Churches and convents

Discover the churches, convents, and tabernacles in our territory.

From the first pre-Christian Italic temples to the more recent and modern churches, throughout the history of Fiesole,many sacred places have arisen, rich in works, history, culture, and artworks of great value.

Oratory of the Holy Crucifix of Fontelucente

The Oratory of Fontelucente is a sacred place, built at the end of the 17th century and, designed by the architect Alessandro Pettirossi, where nature and human work harmonize in a perfect balance.

Cathedral of San Romolo

The Cathedral of San Romolo, centre of the religious life of Fiesole and its diocese, dates back to 1028 when Bishop Jacopo il Bavaro decided made the decision to relocate the cathedral within the city walls, facilitating accessibility and attendance.

Church of San Giuseppe Artigiano

The Church of San Giuseppe Artigiano, built between 1965 and 1966 in Montebeni, represents the last work of architect Raffaello Fagnoni. As a symbol of the perfect integration of nature and human artifice.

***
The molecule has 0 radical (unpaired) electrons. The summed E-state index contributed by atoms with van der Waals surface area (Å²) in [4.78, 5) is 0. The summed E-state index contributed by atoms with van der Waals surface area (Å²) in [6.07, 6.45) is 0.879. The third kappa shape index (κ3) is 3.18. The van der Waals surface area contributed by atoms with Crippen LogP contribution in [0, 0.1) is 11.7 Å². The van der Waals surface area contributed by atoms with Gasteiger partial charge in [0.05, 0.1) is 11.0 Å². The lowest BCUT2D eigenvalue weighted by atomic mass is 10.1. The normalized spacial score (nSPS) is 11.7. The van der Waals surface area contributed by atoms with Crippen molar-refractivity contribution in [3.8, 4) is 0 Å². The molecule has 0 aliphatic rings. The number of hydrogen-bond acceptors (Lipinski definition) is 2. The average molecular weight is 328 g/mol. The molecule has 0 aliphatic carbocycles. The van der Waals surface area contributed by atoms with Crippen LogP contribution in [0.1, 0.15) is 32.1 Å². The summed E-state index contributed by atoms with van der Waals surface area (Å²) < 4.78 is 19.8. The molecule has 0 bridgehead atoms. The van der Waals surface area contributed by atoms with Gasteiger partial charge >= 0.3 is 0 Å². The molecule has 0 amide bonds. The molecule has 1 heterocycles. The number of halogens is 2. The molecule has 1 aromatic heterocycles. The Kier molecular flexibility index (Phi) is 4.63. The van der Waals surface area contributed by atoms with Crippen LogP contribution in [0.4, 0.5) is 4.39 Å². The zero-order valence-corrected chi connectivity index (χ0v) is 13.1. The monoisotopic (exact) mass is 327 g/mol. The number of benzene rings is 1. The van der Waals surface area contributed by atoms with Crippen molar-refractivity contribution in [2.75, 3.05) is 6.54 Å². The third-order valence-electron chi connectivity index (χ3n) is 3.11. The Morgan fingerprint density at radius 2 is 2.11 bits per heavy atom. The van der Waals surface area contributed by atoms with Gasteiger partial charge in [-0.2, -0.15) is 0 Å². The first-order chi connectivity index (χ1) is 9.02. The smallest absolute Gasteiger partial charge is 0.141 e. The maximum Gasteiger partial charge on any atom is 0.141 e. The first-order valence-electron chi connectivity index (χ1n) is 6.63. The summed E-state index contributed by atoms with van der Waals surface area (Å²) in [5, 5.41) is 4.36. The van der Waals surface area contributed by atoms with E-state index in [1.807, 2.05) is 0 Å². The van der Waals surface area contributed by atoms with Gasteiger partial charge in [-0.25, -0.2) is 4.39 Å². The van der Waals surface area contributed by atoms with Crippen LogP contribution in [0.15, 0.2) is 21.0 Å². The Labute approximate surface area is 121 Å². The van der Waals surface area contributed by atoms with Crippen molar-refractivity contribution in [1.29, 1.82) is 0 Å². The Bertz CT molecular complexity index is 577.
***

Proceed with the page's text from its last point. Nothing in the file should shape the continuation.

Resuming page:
Church of San Jacopo al Girone

The Church of San Jacopo al Girone, located in the homonymous hamlet of the Municipality of Fiesole, is another place of worship on the harmony itinerary, as it perfectly balances the natural environment and urban landscape.

Church and Convent of San Domenico

Among the most important historical landmarks of Fiesole, you will find the Church and Convent of San Domenico. The complex was built between 1406 and 1435 and it’s located in the homonymous district on the outskirts of the Municipality of Fiesole, near to the Municipality of Florence.

Church of Santa Maria Primerana

The Church of Santa Maria Primerana presents one of the oldest places of worship in the Fiesole area, as evidenced by the earliest records dating back to the 10th Century. Built on a site where an ancient temple once stood, it underwent medieval extension works that led to the construction of the Gothic presbytery.

Church and Convent of San Francesco

The monastic complex of San Francesco is the place where faith, art, and history converge, preserving the memory of many centuries of life in the city of Fiesole. Built where an Etruscan necropolis stood and reachable via the connection with Via di Francesco, a pilgrimage route across the Italian regions of Umbria, Lazio, and Tuscany, it houses works of great artistic and cultural value.